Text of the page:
MOSAICO: offline synthesis of adaptation strategy repertoires with flexible trade-offs


Self-adaptation improves the resilience of software-intensive systems, enabling them to adapt their structure and behavior to run-time changes (e.g., in workload and resource availability). Many of these approaches reason about the best way of adapting by synthesizing adaptation plans online via planning or model checking tools. This method enables the exploration of a rich solution space, but optimal solutions and other guarantees (e.g., constraint satisfaction) are computationally costly, resulting in long planning times during which changes may invalidate plans. An alternative to online planning involves selecting at run time the adaptation best suited to the current system and environment conditions from among a predefined repertoire of adaptation strategies that capture repair and optimization tasks. This method does not incur run-time overhead but requires additional effort from engineers, who have to specify strategies and lack support to systematically assess their quality. In this article, we present MOSAICO, an approach for offline synthesis of adaptation strategy repertoires that makes a novel use of discrete abstractions of the state space to flexibly adapt extra-functional behavior in a scalable manner. The approach supports making trade-offs: (i) among multiple extra-functional concerns, and (ii) between computation time and adaptation quality (varying abstraction resolution). Our results show a remarkable improvement on system qualities in contrast to manually-specified repertoires. More interestingly, moderate increments in abstraction resolution can lead to pronounced quality improvements, whereas high resolutions yield only negligible improvement over medium resolutions.

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  1. 1.

    Other instantiations of scenarios based on Znn consider fidelity/service level as a primary objective. However, we assume that fidelity is dominated by performance and user annoyance in overall user experience. Hence, fidelity adjustment is considered only as a mechanism to affect performance in our scenario. A more detailed rationale for the extra-functional requirements of this scenario can be found in Schmerl et al. (2014).

  2. 2.

    This specification is semi-automated. Specifically, the most repetitive and error-prone parts of the specification of the formal model, like the encoding of the utility profile and tactic impact models are automated.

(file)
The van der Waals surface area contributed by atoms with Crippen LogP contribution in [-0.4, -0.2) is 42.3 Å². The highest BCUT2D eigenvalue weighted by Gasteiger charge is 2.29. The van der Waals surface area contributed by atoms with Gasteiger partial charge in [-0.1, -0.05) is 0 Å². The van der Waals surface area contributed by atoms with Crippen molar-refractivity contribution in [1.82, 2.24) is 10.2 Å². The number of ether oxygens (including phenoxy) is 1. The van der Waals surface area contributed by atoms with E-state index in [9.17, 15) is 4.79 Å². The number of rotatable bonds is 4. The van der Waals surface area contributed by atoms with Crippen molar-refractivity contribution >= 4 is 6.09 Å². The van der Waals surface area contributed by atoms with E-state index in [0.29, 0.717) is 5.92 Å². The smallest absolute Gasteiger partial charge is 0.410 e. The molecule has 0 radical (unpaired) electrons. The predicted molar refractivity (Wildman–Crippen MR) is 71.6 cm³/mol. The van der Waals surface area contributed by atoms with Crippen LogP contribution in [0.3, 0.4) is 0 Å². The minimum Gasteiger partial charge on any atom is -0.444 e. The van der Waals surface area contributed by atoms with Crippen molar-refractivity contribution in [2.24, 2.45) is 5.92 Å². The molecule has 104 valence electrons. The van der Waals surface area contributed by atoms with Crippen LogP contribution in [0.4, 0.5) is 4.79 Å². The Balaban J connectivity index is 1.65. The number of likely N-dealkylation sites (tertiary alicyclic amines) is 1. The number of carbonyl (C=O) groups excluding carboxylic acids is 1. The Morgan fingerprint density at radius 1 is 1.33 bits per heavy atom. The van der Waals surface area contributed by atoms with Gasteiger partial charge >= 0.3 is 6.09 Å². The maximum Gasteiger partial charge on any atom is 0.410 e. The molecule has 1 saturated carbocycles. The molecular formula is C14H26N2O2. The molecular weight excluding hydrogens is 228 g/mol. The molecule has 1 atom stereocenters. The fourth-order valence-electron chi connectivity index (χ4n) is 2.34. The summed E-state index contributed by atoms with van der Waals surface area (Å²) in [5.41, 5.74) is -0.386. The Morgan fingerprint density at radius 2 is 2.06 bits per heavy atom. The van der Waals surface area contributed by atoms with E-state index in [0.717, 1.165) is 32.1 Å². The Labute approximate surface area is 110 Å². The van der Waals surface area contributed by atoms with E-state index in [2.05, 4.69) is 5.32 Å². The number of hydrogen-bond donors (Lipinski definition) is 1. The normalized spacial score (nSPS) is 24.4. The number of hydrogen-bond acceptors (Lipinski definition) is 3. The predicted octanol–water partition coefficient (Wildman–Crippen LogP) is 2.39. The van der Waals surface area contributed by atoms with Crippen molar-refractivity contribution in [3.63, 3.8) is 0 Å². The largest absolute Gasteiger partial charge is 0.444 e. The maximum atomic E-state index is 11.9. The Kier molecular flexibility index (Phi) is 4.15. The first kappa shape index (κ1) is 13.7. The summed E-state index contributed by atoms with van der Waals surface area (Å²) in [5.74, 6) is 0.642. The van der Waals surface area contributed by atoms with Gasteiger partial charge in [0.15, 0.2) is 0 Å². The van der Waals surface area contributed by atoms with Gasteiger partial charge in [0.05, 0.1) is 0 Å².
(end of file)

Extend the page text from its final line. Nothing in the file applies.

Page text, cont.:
3. 3.

    The sources and process required to obtain the information needed to generate the artifacts required by a Stitch adaptation model are discussed in Cheng (2008).

  4. 4.

    We consider fixed impacts for illustration purposes, although Stitch also supports the specification probabilistic/context-sensitive impact models (Cámara et al. 2014). Note that, to obtain the impact on the different quality dimensions of tactics in practice, the approach relies on expert knowledge, although nothing prevents the use of machine learning techniques to obtain that information [c.f. Didona and Romano (2015)].

  5. 5.

    By default, probabilities are divided equally among the branches, although they can be progressively adjusted according to information collected from system executions. Alternatively, probabilities can also be bootstrapped based on knowledge obtained from experts or existing similar systems, when available.

  6. 6.

    Policies are also commonly referred to as strategies or adversaries. In this article, we employ the term policy consistently to avoid confusion with the term adaptation strategy.

  7. 7.

    We illustrate our approach to modeling the parametric model using the syntax of the PRISM language (Kwiatkowska et al. 2011) for Markov Decision Processes (MDPs), which are encoded as commands:

    $$\begin{aligned} {[}action] guard -> p_1:u_1+ \dots + p_n:u_n \end{aligned}$$

    Where guard is a predicate over the model variables. Each update \(u_i\) describes a transition that the process can make (by executing action) if the guard is true. An update is specified by giving the new values of the variables, and has an assigned probability \(p_i \in [0,1]\). Multiple commands with overlapping guards (and probably, including a single update of unspecified probability) introduce local nondeterminism.

  8. 8.

    Thresholds are defined based on expert knowledge, and are analogous to the ones found in existing Stitch models for Znn Cheng and Garlan (2012).

  9. 9.

    Function \(extract\_strategy\) abstracts the extraction of a sequence of actions from a policy, which is trivial (see Definition 2).


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This material is based upon work funded and supported by the Department of Defense under Contract No. FA8721-05-C-0003 with Carnegie Mellon University for the operation of the Software Engineering Institute, a federally funded research and development center. [Distribution Statement A] This material has been approved for public release and unlimited distribution. Please see Copyright notice for non-US Government use and distribution (DM-0004612).

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Cámara, J., Schmerl, B., Moreno, G.A. et al. MOSAICO: offline synthesis of adaptation strategy repertoires with flexible trade-offs. Autom Softw Eng 25, 595–626 (2018).

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  • Self-Adaptation
  • Resilience
  • Synthesis
  • Model checking